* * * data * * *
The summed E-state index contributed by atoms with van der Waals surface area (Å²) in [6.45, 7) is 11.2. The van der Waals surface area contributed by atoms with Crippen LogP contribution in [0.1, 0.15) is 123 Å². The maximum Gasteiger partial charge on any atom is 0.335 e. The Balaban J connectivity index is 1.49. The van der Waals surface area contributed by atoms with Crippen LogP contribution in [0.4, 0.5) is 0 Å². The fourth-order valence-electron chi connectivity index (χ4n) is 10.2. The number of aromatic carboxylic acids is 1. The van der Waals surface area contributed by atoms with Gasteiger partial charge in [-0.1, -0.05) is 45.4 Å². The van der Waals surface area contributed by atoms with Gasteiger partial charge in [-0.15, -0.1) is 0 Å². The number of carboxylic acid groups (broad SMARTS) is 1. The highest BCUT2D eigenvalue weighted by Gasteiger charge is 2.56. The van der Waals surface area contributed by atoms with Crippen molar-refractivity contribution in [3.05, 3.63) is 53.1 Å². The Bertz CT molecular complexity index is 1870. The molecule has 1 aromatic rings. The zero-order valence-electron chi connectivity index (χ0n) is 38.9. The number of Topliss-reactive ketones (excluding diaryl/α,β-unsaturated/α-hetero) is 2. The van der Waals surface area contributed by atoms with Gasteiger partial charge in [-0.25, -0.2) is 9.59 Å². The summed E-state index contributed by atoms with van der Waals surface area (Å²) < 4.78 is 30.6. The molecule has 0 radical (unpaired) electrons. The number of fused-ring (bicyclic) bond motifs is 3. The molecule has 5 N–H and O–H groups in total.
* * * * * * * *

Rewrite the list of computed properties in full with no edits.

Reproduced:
The summed E-state index contributed by atoms with van der Waals surface area (Å²) in [6.45, 7) is 11.2. The van der Waals surface area contributed by atoms with Crippen LogP contribution in [0.1, 0.15) is 123 Å². The maximum Gasteiger partial charge on any atom is 0.335 e. The Balaban J connectivity index is 1.49. The van der Waals surface area contributed by atoms with Crippen LogP contribution in [0.4, 0.5) is 0 Å². The fourth-order valence-electron chi connectivity index (χ4n) is 10.2. The number of aromatic carboxylic acids is 1. The van der Waals surface area contributed by atoms with Gasteiger partial charge in [-0.1, -0.05) is 45.4 Å². The van der Waals surface area contributed by atoms with Gasteiger partial charge in [-0.15, -0.1) is 0 Å². The number of carboxylic acid groups (broad SMARTS) is 1. The highest BCUT2D eigenvalue weighted by Gasteiger charge is 2.56. The van der Waals surface area contributed by atoms with Crippen molar-refractivity contribution in [3.05, 3.63) is 53.1 Å². The Bertz CT molecular complexity index is 1870. The molecule has 1 aromatic rings. The zero-order valence-electron chi connectivity index (χ0n) is 38.9. The number of Topliss-reactive ketones (excluding diaryl/α,β-unsaturated/α-hetero) is 2. The van der Waals surface area contributed by atoms with Gasteiger partial charge in [-0.25, -0.2) is 9.59 Å². The summed E-state index contributed by atoms with van der Waals surface area (Å²) < 4.78 is 30.6. The molecule has 0 radical (unpaired) electrons. The number of fused-ring (bicyclic) bond motifs is 3. The molecule has 5 N–H and O–H groups in total.